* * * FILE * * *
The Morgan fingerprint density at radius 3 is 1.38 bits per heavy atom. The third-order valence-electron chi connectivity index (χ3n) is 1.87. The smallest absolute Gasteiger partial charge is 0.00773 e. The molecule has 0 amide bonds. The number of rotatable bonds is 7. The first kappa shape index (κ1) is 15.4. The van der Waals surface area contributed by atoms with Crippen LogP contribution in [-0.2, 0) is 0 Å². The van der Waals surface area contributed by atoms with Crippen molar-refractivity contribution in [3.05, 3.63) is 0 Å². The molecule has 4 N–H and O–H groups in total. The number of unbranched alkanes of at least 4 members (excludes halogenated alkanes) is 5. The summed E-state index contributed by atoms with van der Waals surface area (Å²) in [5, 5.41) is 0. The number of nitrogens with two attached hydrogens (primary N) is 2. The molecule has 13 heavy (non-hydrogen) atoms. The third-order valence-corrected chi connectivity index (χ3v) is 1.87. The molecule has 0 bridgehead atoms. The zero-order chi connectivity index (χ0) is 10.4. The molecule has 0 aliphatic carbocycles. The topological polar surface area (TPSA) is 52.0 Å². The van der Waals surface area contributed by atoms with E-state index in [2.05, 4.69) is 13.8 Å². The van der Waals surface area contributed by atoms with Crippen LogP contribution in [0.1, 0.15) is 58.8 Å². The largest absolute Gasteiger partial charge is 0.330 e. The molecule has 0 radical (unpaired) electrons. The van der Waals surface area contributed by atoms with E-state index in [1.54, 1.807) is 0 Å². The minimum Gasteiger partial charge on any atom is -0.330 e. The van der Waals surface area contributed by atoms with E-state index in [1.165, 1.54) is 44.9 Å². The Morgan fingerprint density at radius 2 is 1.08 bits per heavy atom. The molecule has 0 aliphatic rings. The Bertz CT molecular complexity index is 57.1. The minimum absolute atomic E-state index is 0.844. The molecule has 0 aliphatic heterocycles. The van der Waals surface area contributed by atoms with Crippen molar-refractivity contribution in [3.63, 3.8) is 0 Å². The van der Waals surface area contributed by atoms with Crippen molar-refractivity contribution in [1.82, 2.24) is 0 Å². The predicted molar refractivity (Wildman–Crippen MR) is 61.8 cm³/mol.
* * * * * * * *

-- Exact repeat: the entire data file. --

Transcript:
The Morgan fingerprint density at radius 3 is 1.38 bits per heavy atom. The third-order valence-electron chi connectivity index (χ3n) is 1.87. The smallest absolute Gasteiger partial charge is 0.00773 e. The molecule has 0 amide bonds. The number of rotatable bonds is 7. The first kappa shape index (κ1) is 15.4. The van der Waals surface area contributed by atoms with Crippen LogP contribution in [-0.2, 0) is 0 Å². The van der Waals surface area contributed by atoms with Crippen molar-refractivity contribution in [3.05, 3.63) is 0 Å². The molecule has 4 N–H and O–H groups in total. The number of unbranched alkanes of at least 4 members (excludes halogenated alkanes) is 5. The summed E-state index contributed by atoms with van der Waals surface area (Å²) in [5, 5.41) is 0. The number of nitrogens with two attached hydrogens (primary N) is 2. The molecule has 13 heavy (non-hydrogen) atoms. The third-order valence-corrected chi connectivity index (χ3v) is 1.87. The molecule has 0 bridgehead atoms. The zero-order chi connectivity index (χ0) is 10.4. The molecule has 0 aliphatic carbocycles. The topological polar surface area (TPSA) is 52.0 Å². The van der Waals surface area contributed by atoms with E-state index in [2.05, 4.69) is 13.8 Å². The van der Waals surface area contributed by atoms with Crippen LogP contribution in [0.1, 0.15) is 58.8 Å². The largest absolute Gasteiger partial charge is 0.330 e. The molecule has 0 radical (unpaired) electrons. The van der Waals surface area contributed by atoms with E-state index in [1.54, 1.807) is 0 Å². The minimum Gasteiger partial charge on any atom is -0.330 e. The van der Waals surface area contributed by atoms with E-state index in [1.165, 1.54) is 44.9 Å². The Morgan fingerprint density at radius 2 is 1.08 bits per heavy atom. The molecule has 0 aliphatic rings. The Bertz CT molecular complexity index is 57.1. The minimum absolute atomic E-state index is 0.844. The molecule has 0 aliphatic heterocycles. The van der Waals surface area contributed by atoms with Crippen molar-refractivity contribution in [3.63, 3.8) is 0 Å². The van der Waals surface area contributed by atoms with Crippen molar-refractivity contribution in [1.82, 2.24) is 0 Å². The predicted molar refractivity (Wildman–Crippen MR) is 61.8 cm³/mol.